BS EN 13704:2014

BS EN 13704:2014 (Phase 2, Step 1)
General Purpose Disinfection
Mandatory test Organisms
Bacillus subtilis
Clostridium sporogenes and Bacillus cereus can be added for additional claims
Test Temperature
Between 4°C and 75°C
Contact time
Between 1 and 60 Minutes
(only contact times of 1, 5, 10, 15, 20, 25, 30, 35,
40, 45, 50, 55 and 60 min are allowed in this range)
Clean or Dirty depending on manufacturers usage instructions
(additional interfering substance for dairies 10,0 g / l of reconstituted milk)
Log reduction required to receive a pass
>3 Log

The EN 13704 is a phase 2 step 1 suspension test.  It is different from other suspension tests due to the test organisms which in this case are bacterial spores.  The EN 13704 is for the food, domestic and industrial industry and is especially relevant in food preparation areas.  This is due to the fact Bacillus subtilis which the test organism used is extremely prevalent in soil meaning food is often contaminated with it.  The EN 13704 isn’t a mandatory test and is only necessary if you wish to make a sporicidal claim on your product.  Although the EN 13704 and the EN 17126 are both sporicidal suspension tests the EN13704 tends to be easier to achieve due to the preparation of the organisms in the EN 17126 which makes them very hardy.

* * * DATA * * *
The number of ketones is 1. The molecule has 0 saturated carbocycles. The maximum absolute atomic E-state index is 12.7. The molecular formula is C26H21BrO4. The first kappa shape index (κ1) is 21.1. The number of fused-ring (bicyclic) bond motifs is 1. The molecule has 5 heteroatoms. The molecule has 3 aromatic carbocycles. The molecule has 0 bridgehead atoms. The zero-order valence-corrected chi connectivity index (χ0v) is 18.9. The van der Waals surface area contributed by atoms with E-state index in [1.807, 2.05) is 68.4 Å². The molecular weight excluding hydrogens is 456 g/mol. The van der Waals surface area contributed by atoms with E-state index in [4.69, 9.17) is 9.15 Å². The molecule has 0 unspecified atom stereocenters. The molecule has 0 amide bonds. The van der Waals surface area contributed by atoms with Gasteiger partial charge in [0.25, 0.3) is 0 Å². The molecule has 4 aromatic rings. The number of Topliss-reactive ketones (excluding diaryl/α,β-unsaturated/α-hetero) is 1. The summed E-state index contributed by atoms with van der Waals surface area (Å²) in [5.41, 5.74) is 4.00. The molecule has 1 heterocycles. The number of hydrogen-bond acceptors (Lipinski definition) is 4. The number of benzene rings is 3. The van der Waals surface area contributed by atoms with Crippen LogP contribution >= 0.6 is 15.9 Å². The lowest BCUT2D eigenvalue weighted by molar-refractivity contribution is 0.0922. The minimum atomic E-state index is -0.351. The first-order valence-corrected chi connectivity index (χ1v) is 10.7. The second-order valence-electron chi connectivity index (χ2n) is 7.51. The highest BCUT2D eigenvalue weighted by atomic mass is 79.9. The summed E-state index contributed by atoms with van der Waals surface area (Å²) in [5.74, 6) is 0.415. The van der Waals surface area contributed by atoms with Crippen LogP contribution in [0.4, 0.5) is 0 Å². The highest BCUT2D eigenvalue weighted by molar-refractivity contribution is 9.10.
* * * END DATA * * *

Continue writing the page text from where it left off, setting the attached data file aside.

The EN 13704 is a suspension test which means it is carried out in a suspension of test organism, interfering substance and test product.  The interfering substance and the organism make up 20% of this mix so even ready to use product are diluted to 80% during the testing.  If the product is prediluted before the testing starts, we increase the percentage of product by 1.25 to account for the 80% dilution.  Although in EN 1304 you can have temperatures up to 75oC it must be inline with yo0ur usage instructions so unless you are instructing people to heat your product to a certain temperature the standard 20oC should be used.

As with other suspension tests the EN 13704 can have additional organism tested against it.  Some popular organisms that we test against the EN 13704 that aren’t stipulated in the standard are Bacillus cereus and Clostridium sporogenes. 

For BPR submission the EN 1276 is essential, and 3 concentrations must be tested.  These have to include the final usage concentration, a concentration that fails the test and then any other.  Most commonly people opt for the end concentration, 50% of that and the 10% or 1% of that.

Although the standard has specific requirements as outlines in the table certain other establishments may have more rigorous requirements.  For example, some supermarkets may insist on a shorter contact time before they will sell your product.

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